Yuwalaya, a youth NGO, says it made the conclusion after monitoring the news reports published in 10 daily newspapers published from Kathmandu throughout 2019. The report was made public in Kathmandu on Wednesday.
July 24, 2020
Abortion rates are highest in countries that legally restrict access to terminations, but lowest in high-income countries where abortion and contraception are accessible, a new study has found.
Women in the world's poorest regions are three times more likely to experience an unplanned pregnancy than women in the global North. Abortion rates are also highest in middle- and low-income countries, the research found.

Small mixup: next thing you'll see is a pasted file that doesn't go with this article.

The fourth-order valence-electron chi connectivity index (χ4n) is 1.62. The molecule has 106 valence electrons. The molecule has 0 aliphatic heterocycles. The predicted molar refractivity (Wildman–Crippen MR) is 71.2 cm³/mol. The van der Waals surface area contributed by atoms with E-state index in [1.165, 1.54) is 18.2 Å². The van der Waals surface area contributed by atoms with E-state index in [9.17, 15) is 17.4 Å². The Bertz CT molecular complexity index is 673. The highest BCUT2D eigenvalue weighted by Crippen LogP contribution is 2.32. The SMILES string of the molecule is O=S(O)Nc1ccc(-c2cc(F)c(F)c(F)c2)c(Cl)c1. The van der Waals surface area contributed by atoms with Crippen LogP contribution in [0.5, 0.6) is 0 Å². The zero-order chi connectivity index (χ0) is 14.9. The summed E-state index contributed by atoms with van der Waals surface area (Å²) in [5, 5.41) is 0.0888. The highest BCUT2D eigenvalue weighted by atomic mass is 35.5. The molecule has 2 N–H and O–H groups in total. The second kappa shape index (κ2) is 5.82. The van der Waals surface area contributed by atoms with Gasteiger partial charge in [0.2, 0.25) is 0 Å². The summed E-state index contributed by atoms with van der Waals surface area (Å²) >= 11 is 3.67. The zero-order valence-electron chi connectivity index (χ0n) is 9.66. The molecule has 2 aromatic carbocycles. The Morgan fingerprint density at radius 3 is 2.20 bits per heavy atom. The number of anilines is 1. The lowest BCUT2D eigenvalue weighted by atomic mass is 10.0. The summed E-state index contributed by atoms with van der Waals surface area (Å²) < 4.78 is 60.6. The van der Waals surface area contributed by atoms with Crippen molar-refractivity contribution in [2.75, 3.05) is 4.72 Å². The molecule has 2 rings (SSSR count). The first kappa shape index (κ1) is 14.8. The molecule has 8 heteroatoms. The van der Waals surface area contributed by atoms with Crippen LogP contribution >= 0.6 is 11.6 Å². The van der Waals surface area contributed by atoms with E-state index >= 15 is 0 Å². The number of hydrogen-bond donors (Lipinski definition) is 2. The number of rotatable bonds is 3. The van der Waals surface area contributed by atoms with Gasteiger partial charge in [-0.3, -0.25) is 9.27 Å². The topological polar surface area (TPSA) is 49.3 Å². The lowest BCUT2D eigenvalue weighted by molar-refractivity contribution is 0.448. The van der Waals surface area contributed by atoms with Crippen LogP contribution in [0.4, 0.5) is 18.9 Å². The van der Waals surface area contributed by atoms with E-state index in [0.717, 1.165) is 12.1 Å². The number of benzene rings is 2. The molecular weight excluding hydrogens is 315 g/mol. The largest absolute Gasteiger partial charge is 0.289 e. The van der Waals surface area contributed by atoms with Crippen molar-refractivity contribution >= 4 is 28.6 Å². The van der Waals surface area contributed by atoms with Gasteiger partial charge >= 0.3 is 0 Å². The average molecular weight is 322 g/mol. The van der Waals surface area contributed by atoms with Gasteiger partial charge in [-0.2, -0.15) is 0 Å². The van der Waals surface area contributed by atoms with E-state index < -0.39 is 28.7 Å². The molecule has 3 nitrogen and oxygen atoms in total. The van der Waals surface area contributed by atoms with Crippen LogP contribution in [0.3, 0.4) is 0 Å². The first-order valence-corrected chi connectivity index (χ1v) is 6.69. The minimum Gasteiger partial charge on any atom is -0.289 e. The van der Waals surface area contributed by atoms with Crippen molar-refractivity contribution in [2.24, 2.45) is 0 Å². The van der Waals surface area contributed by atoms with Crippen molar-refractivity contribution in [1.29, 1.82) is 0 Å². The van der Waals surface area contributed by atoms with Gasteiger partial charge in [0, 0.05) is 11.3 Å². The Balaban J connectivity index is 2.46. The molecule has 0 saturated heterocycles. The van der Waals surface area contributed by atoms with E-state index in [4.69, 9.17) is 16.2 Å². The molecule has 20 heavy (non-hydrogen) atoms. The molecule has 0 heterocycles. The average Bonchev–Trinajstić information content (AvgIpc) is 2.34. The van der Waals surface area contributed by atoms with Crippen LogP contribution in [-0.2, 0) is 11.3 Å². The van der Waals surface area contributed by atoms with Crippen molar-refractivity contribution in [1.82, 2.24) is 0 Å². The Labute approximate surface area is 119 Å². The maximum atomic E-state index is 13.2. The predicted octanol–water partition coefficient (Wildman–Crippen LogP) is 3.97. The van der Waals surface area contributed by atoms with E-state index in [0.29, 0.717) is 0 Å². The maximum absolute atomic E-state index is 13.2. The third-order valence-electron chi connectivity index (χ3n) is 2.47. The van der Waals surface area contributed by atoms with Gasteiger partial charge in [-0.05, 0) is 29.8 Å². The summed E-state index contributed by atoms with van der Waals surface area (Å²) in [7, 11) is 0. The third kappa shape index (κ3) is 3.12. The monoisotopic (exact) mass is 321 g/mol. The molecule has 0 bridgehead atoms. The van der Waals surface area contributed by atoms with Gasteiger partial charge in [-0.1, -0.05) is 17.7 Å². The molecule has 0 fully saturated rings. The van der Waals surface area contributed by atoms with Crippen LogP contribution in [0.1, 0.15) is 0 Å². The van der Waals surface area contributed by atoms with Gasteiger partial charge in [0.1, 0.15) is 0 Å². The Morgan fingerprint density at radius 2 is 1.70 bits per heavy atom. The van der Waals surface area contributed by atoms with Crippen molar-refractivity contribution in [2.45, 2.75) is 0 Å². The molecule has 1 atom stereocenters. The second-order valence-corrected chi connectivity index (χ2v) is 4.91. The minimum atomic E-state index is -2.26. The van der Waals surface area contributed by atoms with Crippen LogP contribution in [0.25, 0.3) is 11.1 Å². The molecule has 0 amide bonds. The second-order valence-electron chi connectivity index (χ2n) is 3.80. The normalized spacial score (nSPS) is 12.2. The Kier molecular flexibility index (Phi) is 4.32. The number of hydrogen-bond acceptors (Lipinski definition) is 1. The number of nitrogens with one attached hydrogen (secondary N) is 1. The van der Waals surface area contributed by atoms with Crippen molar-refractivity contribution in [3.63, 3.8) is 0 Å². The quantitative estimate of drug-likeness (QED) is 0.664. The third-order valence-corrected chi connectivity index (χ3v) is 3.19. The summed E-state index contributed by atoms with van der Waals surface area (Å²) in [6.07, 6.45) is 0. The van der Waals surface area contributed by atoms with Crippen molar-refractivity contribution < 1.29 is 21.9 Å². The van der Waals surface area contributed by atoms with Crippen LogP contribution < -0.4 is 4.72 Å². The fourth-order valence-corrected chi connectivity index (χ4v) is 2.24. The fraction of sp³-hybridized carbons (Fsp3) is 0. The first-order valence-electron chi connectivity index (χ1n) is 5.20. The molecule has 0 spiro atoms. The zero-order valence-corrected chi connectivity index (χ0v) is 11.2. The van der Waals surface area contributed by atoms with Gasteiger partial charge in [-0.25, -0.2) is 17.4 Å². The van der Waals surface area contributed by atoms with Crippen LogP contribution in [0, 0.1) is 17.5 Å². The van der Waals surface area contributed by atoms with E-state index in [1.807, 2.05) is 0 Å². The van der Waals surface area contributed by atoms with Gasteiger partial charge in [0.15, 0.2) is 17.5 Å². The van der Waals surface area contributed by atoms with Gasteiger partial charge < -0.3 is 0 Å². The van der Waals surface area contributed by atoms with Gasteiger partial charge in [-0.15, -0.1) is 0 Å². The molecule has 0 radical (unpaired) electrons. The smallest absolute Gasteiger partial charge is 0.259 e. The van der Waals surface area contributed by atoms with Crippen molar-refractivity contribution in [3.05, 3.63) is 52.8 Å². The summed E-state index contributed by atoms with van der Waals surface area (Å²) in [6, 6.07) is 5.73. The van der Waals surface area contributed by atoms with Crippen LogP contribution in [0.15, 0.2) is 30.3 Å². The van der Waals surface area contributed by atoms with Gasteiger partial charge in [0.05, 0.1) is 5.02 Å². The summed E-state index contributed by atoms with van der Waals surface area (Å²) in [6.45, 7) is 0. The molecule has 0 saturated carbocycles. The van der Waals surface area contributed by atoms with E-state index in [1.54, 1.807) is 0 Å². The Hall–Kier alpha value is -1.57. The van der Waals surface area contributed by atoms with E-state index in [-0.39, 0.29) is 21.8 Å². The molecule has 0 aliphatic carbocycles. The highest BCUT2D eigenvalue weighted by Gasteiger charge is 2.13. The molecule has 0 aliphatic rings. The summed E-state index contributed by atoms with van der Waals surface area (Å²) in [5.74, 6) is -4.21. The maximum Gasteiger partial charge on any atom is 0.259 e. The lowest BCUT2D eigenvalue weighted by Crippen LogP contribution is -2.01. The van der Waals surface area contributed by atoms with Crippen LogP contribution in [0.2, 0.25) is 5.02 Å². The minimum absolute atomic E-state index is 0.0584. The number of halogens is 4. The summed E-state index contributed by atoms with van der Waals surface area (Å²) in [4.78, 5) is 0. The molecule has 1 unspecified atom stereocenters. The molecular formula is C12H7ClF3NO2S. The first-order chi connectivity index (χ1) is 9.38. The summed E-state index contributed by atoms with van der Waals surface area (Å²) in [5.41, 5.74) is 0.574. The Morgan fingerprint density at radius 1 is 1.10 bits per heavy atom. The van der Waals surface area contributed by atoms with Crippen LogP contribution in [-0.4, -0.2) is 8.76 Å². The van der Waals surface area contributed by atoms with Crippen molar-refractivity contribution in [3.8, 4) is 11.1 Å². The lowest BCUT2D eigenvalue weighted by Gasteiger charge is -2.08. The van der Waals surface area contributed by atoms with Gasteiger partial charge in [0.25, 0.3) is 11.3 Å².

Published: July 11, 2020
KATHMANDU: The COVID-19 pandemic has sickened 16,649 people and left 35 dead in Nepal as of July 10. But the full toll of this catastrophe has been incalculably greater. The health system has been overwhelmed and the economy has been greatly impacted. Women and girls have been disproportionately affected, with sexual and reproductive health services being curtailed and gender-based violence on the rise.
Today, 11 July, is World Population Day, a moment to raise awareness of the sexual and reproductive health needs of people. This year, UNFPA is calling attention to the needs and vulnerabilities of women and girls amid the pandemic, and the efforts needed to secure their health and human rights.
The Pandemic And Legal Abortion: What Happens When Access Is Limited?
June 8, 2020
Isabella Gomez Sarmiento
In April, Johanna Cruz terminated her pregnancy with drugs obtained through a telemedicine consultation.